This phenomenological study focused on low-income older renters‘ challenges that affected their aging in place. We conducted 25 in-depth interviews with low-income older renters, using a semi-structured questionnaire. The questions focused on socio-demographic characteristics, renting profiles, most and least favored aspects about being a renter, and future plans and challenges. We transcribed qualitative data, employed keyword-in-context analysis, and then identified emerging themes. We found that life changes, insufficient financial support, or unmet maintenance issues with one’s previous housing affected being a renter. Freedom from maintenance concerns was the most positive aspect about being a renter while the absence of ownership was the most negative aspect. Most respondents wanted to stay in their current unit due to a lack of resources or future plans. Health concerns were the most cited challenges when aging in place. Three themes for low-income older renters‘ aging in place emerged: (1) housing affordability, (2) home environment to support autonomy, and (3) resources for formal and informal support systems. This qualitative study provides an opportunity to better understand low-income older renters’ aging in place, a topic that has been understudied in the field of housing.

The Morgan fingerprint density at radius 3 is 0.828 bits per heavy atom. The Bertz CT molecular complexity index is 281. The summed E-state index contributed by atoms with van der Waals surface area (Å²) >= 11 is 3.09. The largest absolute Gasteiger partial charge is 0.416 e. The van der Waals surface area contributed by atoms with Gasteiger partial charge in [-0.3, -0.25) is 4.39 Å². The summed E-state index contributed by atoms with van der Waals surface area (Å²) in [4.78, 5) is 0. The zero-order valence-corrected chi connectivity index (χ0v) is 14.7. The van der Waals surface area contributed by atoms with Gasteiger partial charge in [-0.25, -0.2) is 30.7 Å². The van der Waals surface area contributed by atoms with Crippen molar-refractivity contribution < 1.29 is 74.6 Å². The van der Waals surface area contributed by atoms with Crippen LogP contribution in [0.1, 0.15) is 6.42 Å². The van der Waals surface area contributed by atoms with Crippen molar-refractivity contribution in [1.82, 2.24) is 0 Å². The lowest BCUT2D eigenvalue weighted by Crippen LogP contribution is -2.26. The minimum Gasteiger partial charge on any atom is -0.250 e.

All Science Journal Classification (ASJC) codes
- Geography, Planning and Development
- Sociology and Political Science
- Urban Studies